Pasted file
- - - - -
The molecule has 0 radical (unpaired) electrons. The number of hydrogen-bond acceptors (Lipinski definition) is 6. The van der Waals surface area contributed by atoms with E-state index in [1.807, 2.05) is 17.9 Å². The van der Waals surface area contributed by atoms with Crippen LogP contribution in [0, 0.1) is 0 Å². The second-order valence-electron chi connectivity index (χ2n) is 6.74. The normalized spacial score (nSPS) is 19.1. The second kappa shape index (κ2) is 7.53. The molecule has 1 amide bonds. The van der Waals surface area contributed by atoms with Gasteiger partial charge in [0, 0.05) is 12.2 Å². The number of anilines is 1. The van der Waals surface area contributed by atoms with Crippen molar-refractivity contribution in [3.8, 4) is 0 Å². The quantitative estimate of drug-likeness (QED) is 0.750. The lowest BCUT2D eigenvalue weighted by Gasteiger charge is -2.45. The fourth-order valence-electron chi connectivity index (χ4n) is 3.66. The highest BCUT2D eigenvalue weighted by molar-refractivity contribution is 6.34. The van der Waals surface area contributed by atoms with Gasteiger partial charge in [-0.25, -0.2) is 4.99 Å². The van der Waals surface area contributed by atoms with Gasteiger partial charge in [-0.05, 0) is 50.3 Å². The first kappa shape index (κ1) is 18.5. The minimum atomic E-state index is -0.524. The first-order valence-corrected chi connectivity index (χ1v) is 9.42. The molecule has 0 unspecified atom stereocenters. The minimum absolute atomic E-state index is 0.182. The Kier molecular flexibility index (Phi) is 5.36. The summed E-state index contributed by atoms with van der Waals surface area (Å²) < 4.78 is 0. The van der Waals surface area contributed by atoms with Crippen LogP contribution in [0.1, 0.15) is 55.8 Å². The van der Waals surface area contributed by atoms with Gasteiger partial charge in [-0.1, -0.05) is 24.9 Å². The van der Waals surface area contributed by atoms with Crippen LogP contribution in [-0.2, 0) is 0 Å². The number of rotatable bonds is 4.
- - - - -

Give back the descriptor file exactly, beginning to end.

The molecule has 0 radical (unpaired) electrons. The number of hydrogen-bond acceptors (Lipinski definition) is 6. The van der Waals surface area contributed by atoms with E-state index in [1.807, 2.05) is 17.9 Å². The van der Waals surface area contributed by atoms with Crippen LogP contribution in [0, 0.1) is 0 Å². The second-order valence-electron chi connectivity index (χ2n) is 6.74. The normalized spacial score (nSPS) is 19.1. The second kappa shape index (κ2) is 7.53. The molecule has 1 amide bonds. The van der Waals surface area contributed by atoms with Gasteiger partial charge in [0, 0.05) is 12.2 Å². The number of anilines is 1. The van der Waals surface area contributed by atoms with Crippen molar-refractivity contribution in [3.8, 4) is 0 Å². The quantitative estimate of drug-likeness (QED) is 0.750. The lowest BCUT2D eigenvalue weighted by Gasteiger charge is -2.45. The fourth-order valence-electron chi connectivity index (χ4n) is 3.66. The highest BCUT2D eigenvalue weighted by molar-refractivity contribution is 6.34. The van der Waals surface area contributed by atoms with Gasteiger partial charge in [-0.25, -0.2) is 4.99 Å². The van der Waals surface area contributed by atoms with Gasteiger partial charge in [-0.05, 0) is 50.3 Å². The first kappa shape index (κ1) is 18.5. The minimum atomic E-state index is -0.524. The first-order valence-corrected chi connectivity index (χ1v) is 9.42. The molecule has 0 unspecified atom stereocenters. The minimum absolute atomic E-state index is 0.182. The Kier molecular flexibility index (Phi) is 5.36. The summed E-state index contributed by atoms with van der Waals surface area (Å²) < 4.78 is 0. The van der Waals surface area contributed by atoms with Crippen LogP contribution in [0.1, 0.15) is 55.8 Å². The van der Waals surface area contributed by atoms with Gasteiger partial charge in [-0.1, -0.05) is 24.9 Å². The van der Waals surface area contributed by atoms with Crippen LogP contribution in [-0.2, 0) is 0 Å². The number of rotatable bonds is 4.